See above. I have read a lot of classic SF. I grew up surrounded by great fiction, and I don’t remember how I decided what to read. Lots of single author collections. Le Guin, Delany, Sturgeon, Simak, Wolfe, Merril, Kit Reed, Kate Wilhelm. Then the stuff that came later, Jonathan Carroll, Octavia Butler, Karen Joy Fowler, Lisa Goldstein, Elizabeth Hand, Geoff Ryman, Kathe Koja, Ted Chiang. All the Dozois year’s bests, and the Datlow/Windling ones, though I had to tread carefully—I can read dark fantasy, but I don’t have much tolerance for horror.
The concluding story of the collection, “And Then There Were (n-1)” on the surface pays homage to Agatha Christie’s mystery novel, with an undercurrent that is intensely introspective. And you fearlessly used your own name. What was the genesis of this story, and how did it take shape?
In April 2016 I was asked to attend the Uncanny retreat as a guest author. I arrived that weekend knowing I needed to get started on a story for the Sycamore Hill workshop in June. Every time I get asked to attend Sycamore Hill my brain starts telling me I have to write the best story I’ve ever written, which is a lot of pressure. Anyway, it was April, and somebody brought marshmallow Peeps, and on Saturday there were just ten of them sitting around on a plate. We somehow ended up turning them into a Peep retelling of And Then There Were None, killing each one off according to the novel, and posting the horrors on Twitter over the course of Saturday evening.
The next morning, I woke with the title “And Then There Were (n-1)” and the idea of an isolated convention of alternate-selves who would need to kill or be killed. They were all Darias at the time, like the cartoon character. I came up with a catchy enough beginning, but I couldn’t seem to find the story’s heart. At some point in the drafting process, it dawned on me in horror that I knew how to make the story work, but it was going to take some blood and introspection. The Sarahs in the story are not me, but there are truths hidden among the fictions. It was interesting finding the balance.
How did your background as a musician figure into the composition of “Wind Will Rove,” which uses music as the jumping-off point to explore universal themes?
Well, I wouldn’t have written this story if my aunt hadn’t invited me to an old-time music jam on New Year’s Eve 2014. I don’t know the tunes, but you can be an ignorant guitarist and still play along. Guitar is a rhythm instrument in old-time music, playing backdrop to the fiddle, so all I had to do was play the same handful of chords and watch for the changes. My hands were busy but my mind was wandering, so I started looking at the room ethnographically, watching the group dynamics. Marveling also at how you could get so many different melodies from the same three chords.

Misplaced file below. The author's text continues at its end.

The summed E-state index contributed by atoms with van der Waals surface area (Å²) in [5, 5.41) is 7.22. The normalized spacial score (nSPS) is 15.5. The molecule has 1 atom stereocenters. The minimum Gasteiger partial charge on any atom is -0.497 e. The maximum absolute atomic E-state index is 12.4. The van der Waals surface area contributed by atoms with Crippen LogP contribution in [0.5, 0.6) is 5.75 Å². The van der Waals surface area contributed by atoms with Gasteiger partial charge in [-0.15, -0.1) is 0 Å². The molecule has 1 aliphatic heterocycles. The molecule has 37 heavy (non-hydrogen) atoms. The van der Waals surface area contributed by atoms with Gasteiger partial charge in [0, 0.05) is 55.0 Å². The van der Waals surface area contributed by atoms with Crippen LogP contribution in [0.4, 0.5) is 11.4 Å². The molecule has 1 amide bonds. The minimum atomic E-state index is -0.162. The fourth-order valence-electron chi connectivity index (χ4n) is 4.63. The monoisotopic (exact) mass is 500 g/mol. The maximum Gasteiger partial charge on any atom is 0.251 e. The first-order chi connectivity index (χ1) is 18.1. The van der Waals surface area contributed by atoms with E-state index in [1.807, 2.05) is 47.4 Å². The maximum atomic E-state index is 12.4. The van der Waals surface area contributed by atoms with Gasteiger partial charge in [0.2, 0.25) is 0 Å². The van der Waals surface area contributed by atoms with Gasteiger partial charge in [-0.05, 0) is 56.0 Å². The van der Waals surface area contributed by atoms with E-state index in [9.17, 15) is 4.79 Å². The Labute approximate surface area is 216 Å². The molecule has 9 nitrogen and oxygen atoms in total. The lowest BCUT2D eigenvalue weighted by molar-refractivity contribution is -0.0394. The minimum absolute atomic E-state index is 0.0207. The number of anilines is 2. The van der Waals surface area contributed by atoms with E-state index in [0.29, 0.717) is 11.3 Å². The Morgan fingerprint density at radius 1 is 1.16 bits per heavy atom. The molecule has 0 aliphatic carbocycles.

The jam took place in the house of someone who also makes and sells model trains, and his whole basement is an incredible model train town. Beyond the town, there are cliffs, and rivers, and they all look so real you could take a picture and say you were in West Virginia, and I think I started thinking about that as well, about faithful and not-so-faithful recreations, and the sun that wasn’t a sun, the water that wasn’t a water, the abundance of punny business signs.
It took me a few months before I had anything to write, and then the first scene came to me whole. I don’t know that I changed a word from the first draft of that scene other than to tighten it. That June was my first Sycamore Hill, and the first time I thought “I have to write the best story I’ve ever written.” I took that scene, and the New Year’s jam, and the artificial sun from the train town, and started thinking about the way songs evolve. I spent a lot of time listening to old time music and reading the origins of different songs, trying to write a realistic history of an imagined song. I know what it sounds like.
Eventually, I struggled through a first draft that I was proud of but not done with. The workshop was amazing but overwhelming, and I came home with notes from some of my favorite writers, each diagnosing my story differently. I sat on it for a year before I figured out how to internalize those edits and how to decide which ones I agreed with. I think the last paragraph stayed intact, but I unstitched the stuff that came before and rewrote some of it.
All of which is to say my background in music was certainly helpful for this story, but it was a combination of a lot of things, like most of my best stories.
You have a novel coming out soon. Can you tell us a bit about it?
My first novel, A Song For A New Day, will be published by Berkley in September. It’s a near-future story set in a soft apocalypse, where society is mostly still functioning, but fundamentally changed. It follows two characters, a musician who some may recognize from “Our Lady of the Open Road” who remembers what life was like before, and a young woman who has never known anything but the new status quo. It’s about music, and community, and found family.